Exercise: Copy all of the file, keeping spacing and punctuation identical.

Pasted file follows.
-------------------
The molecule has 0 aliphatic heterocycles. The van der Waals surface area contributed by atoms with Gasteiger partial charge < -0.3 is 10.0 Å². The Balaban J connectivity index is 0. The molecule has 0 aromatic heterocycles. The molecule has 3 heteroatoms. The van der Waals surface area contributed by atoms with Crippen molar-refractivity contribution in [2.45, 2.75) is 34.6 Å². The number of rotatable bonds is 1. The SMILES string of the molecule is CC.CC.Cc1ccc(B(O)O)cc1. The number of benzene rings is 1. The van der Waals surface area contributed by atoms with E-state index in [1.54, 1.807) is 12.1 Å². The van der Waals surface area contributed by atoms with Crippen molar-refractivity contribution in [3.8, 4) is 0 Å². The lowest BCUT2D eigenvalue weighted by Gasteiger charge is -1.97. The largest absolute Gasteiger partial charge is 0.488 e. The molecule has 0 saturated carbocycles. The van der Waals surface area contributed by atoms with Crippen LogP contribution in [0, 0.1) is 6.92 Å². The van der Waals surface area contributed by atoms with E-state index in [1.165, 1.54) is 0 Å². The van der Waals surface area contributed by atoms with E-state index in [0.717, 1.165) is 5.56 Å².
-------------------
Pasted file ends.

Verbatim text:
The molecule has 0 aliphatic heterocycles. The van der Waals surface area contributed by atoms with Gasteiger partial charge < -0.3 is 10.0 Å². The Balaban J connectivity index is 0. The molecule has 0 aromatic heterocycles. The molecule has 3 heteroatoms. The van der Waals surface area contributed by atoms with Crippen molar-refractivity contribution in [2.45, 2.75) is 34.6 Å². The number of rotatable bonds is 1. The SMILES string of the molecule is CC.CC.Cc1ccc(B(O)O)cc1. The number of benzene rings is 1. The van der Waals surface area contributed by atoms with E-state index in [1.54, 1.807) is 12.1 Å². The van der Waals surface area contributed by atoms with Crippen molar-refractivity contribution in [3.8, 4) is 0 Å². The lowest BCUT2D eigenvalue weighted by Gasteiger charge is -1.97. The largest absolute Gasteiger partial charge is 0.488 e. The molecule has 0 saturated carbocycles. The van der Waals surface area contributed by atoms with Crippen LogP contribution in [0, 0.1) is 6.92 Å². The van der Waals surface area contributed by atoms with E-state index in [1.165, 1.54) is 0 Å². The van der Waals surface area contributed by atoms with E-state index in [0.717, 1.165) is 5.56 Å².